Industry Watch: Strange Case of NBC's Jeff Zucker
TV critics and industry insiders have been scratching their heads for weeks now, awaiting the bizarro confirmation that Jeff Zucker will be the new CEO of NBC Universal. Well effective yesterday, Zucker replaces Bob Wright, 63, who successfully steered the company through trying times: the merger with Vivendi, the onslaught of Internet and cable. But under Zucker's watch as CEO of NBC's television programming and distribution, the network dropped in ratings from the first to the fourth most-watched network during primetime (never able to recover after Friends went off the air in '04). "Yes," the site FireJeffZucker.com cries, "Zucker who doesn't really like the online medium is now going to lead the company into the future of new media." Good choice. How does a guy with a record this lame rise to the top?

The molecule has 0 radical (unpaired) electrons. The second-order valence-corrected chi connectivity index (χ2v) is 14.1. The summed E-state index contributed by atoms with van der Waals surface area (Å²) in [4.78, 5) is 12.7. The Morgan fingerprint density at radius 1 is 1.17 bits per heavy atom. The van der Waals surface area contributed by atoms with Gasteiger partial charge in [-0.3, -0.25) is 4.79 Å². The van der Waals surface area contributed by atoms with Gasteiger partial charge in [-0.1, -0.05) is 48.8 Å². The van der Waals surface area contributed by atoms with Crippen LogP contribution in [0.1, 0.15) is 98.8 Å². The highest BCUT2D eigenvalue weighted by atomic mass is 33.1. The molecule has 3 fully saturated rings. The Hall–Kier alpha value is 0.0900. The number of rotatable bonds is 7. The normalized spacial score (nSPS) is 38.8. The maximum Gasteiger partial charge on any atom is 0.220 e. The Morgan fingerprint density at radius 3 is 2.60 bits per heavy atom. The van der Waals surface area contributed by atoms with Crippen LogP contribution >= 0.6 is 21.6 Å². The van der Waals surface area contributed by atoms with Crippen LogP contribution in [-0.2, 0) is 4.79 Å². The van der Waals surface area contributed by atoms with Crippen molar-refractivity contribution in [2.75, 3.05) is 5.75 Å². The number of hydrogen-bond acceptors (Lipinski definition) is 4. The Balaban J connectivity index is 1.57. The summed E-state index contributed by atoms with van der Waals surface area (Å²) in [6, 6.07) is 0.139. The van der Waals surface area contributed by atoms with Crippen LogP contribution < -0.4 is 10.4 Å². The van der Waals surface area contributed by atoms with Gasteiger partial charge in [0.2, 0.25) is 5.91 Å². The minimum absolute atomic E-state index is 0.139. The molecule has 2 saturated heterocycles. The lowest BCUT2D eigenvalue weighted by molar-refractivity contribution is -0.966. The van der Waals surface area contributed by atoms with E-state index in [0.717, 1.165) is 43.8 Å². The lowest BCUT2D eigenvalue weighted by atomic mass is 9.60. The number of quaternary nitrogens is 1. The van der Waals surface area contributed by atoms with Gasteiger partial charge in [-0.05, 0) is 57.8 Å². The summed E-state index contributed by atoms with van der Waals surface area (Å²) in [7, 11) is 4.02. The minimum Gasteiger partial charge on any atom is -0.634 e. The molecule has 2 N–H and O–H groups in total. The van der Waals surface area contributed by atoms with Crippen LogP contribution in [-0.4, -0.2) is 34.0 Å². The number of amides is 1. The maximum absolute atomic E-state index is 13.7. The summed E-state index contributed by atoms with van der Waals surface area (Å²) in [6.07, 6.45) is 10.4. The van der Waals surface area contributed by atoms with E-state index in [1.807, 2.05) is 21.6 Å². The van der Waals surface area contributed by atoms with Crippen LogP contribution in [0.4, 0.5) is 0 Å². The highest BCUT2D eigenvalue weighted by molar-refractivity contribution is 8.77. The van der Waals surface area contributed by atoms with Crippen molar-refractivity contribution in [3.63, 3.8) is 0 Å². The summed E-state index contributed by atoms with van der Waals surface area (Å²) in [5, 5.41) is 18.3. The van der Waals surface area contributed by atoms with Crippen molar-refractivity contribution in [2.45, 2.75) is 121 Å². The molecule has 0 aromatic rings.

Short of vaguely mentioning that he has "critics among the press and competitors," no newspaper seems to be addressing this at length right now. (Perhaps everyone is a little stumped on this one.) But Nikki Finke does have this to offer: Explain to me, please, how Teflon Jeff, who for years has shrugged off responsibility for everything bad about NBC, gets away now with credit for anything good? Then again, at the worst of NBC's fall, I was told this about Zucker's ability to massage his bosses: "He is one of the most incredible people in the room about spinning a tale in the way he can talk about a negative situation and make it into a positive situation." He'll need to do that even more now.
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